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This Nor’easter versus White Juan

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Chris St. Clair
Weather Broadcaster

Tuesday, March 25, 2014, 6:55 AM -

Every single computer model points to an epic early Spring storm for Atlantic Canada within the next 48 hours. There is no disagreement about the storm's potential natural power and its impact on our daily lives.

The only change in the forecast will be minor adjustments to the storms track, timing, precipitation and wind velocity values.

TUNE IN FOR LIVE COVERAGE: Chris St. Clair will on location in PEI, Chief Meteorologist Chris Scott and Meteorologist Mark Robinson will be monitoring the storm from Cape Breton and Nathan Coleman will be on location in Halifax.

Could it be as bad as White Juan?

White Juan was a Nor’easter. It developed on February 17 2004, just off Cape Hatteras, North Carolina. Seasonally, that’s just a month earlier than today's storm.

Central barometric pressure on White Juan fell 57 millibars in 42 hours, that's explosive pressure change - it’s also a key indicator that forecasters use to determine the force or intensity of a storm.

Our storm is expected to drop 50 millibars over a similar period - Potentially as dynamic as White Juan!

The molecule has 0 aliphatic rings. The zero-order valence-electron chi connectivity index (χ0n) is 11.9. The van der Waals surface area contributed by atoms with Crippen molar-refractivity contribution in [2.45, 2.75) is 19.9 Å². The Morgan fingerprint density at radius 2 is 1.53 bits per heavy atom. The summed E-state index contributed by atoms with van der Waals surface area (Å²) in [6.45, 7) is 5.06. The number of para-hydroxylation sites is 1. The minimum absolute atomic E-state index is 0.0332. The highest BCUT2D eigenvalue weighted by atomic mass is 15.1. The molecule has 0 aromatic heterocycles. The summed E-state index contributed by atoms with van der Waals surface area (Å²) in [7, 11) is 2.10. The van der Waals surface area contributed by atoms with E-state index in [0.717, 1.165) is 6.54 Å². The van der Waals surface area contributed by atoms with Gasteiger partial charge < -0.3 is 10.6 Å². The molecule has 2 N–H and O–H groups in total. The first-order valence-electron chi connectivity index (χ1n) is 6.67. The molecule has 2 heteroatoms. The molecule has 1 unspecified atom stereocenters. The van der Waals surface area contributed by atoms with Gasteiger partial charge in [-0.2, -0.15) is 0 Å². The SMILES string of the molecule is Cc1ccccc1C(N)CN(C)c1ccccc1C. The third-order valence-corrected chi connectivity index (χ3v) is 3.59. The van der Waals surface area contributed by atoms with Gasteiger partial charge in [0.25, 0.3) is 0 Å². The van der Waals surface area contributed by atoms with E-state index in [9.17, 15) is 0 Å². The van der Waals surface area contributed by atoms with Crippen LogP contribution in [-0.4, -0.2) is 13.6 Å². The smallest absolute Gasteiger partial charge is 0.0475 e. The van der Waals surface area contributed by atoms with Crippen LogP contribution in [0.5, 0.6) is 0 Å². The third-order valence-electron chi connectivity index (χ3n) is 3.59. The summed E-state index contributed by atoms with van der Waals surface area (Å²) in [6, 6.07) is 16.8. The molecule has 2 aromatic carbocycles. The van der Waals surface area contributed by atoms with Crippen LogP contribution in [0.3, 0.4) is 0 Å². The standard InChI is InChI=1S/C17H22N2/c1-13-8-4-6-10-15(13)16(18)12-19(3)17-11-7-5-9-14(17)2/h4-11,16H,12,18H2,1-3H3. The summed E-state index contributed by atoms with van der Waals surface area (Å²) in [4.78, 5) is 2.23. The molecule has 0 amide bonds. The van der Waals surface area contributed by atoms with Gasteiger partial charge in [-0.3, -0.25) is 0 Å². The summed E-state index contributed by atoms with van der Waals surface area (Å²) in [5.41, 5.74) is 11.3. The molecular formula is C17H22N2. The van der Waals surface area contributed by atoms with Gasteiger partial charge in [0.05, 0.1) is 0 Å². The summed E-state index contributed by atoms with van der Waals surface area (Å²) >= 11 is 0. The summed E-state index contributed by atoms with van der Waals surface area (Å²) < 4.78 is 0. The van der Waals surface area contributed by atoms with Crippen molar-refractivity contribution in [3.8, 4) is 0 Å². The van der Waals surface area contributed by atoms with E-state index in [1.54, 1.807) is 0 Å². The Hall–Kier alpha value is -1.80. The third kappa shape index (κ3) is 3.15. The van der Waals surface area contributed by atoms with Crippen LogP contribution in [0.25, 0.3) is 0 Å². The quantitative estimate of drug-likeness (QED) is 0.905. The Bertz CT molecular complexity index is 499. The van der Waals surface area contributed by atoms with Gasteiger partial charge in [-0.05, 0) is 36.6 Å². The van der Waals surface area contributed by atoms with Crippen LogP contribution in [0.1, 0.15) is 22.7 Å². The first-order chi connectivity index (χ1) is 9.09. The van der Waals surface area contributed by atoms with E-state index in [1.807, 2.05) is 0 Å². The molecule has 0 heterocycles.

In 2004 Halifax received over 88 cm of snow in a 24 hour period. Recording exact snow accumulation was difficult due to the powerful winds which remained steady at 80-100 km/h with gusts as high as 124 km/h - for a 12 hour period. Radar estimated that during those hours on February 19th, snow fell at a rate of at least 5 cm per hour.

That one event made Halifax the largest city in the world to get that much snow in one day!

ATLANTIC CANADA NOR'EASTER: Eight weather terms you'll be hearing this week

White Juan also halted a everything in the east. Curfews were imposed in Halifax - where six million tonnes of snow needed to be plowed from city streets (it took 3 days to simply make them passable).

An unprecedented province wide State Of Emergency was declared for Nova Scotia, New Brunswick and Prince Edward Island. A 150 km wide swath of over 60 cm of snow with drifts measuring over 2 metres ran from the south shore of Nova Scotia through southern New Brunswick and PEI.

Transport was halted for days - some schools & businesses shuttered for a week!

White Juan could be thought of as a winter hurricane - though to be a hurricane a storm must form in tropical waters - it’s winds, storm surge, precipitation volumes and impact on people was indeed epic.

Now, The Weather Network is in place throughout Atlantic Canada to show you live in realtime on TV & Digital platforms what might be the rival to White Juan.

LIVE STREAMING: Check back for LIVE stream coverage of this storm on theweathernetwork.com Wednesday

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